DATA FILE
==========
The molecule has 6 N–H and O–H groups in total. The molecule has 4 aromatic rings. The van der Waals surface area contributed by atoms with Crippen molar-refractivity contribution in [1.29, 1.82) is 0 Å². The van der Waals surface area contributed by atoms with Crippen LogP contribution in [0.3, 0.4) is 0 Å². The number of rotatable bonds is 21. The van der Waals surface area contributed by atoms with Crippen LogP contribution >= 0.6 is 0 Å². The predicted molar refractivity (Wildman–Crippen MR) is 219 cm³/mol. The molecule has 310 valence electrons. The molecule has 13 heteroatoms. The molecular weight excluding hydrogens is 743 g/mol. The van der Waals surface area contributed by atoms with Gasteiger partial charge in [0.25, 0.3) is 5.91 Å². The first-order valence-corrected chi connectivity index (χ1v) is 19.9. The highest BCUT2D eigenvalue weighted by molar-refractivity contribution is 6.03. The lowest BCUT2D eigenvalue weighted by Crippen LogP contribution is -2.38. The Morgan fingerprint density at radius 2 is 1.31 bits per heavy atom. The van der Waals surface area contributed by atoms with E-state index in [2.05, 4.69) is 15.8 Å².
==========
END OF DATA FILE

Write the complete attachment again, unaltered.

The molecule has 6 N–H and O–H groups in total. The molecule has 4 aromatic rings. The van der Waals surface area contributed by atoms with Crippen molar-refractivity contribution in [1.29, 1.82) is 0 Å². The van der Waals surface area contributed by atoms with Crippen LogP contribution in [0.3, 0.4) is 0 Å². The number of rotatable bonds is 21. The van der Waals surface area contributed by atoms with Crippen LogP contribution >= 0.6 is 0 Å². The predicted molar refractivity (Wildman–Crippen MR) is 219 cm³/mol. The molecule has 310 valence electrons. The molecule has 13 heteroatoms. The molecular weight excluding hydrogens is 743 g/mol. The van der Waals surface area contributed by atoms with Gasteiger partial charge in [0.25, 0.3) is 5.91 Å². The first-order valence-corrected chi connectivity index (χ1v) is 19.9. The highest BCUT2D eigenvalue weighted by molar-refractivity contribution is 6.03. The lowest BCUT2D eigenvalue weighted by Crippen LogP contribution is -2.38. The Morgan fingerprint density at radius 2 is 1.31 bits per heavy atom. The van der Waals surface area contributed by atoms with E-state index in [2.05, 4.69) is 15.8 Å².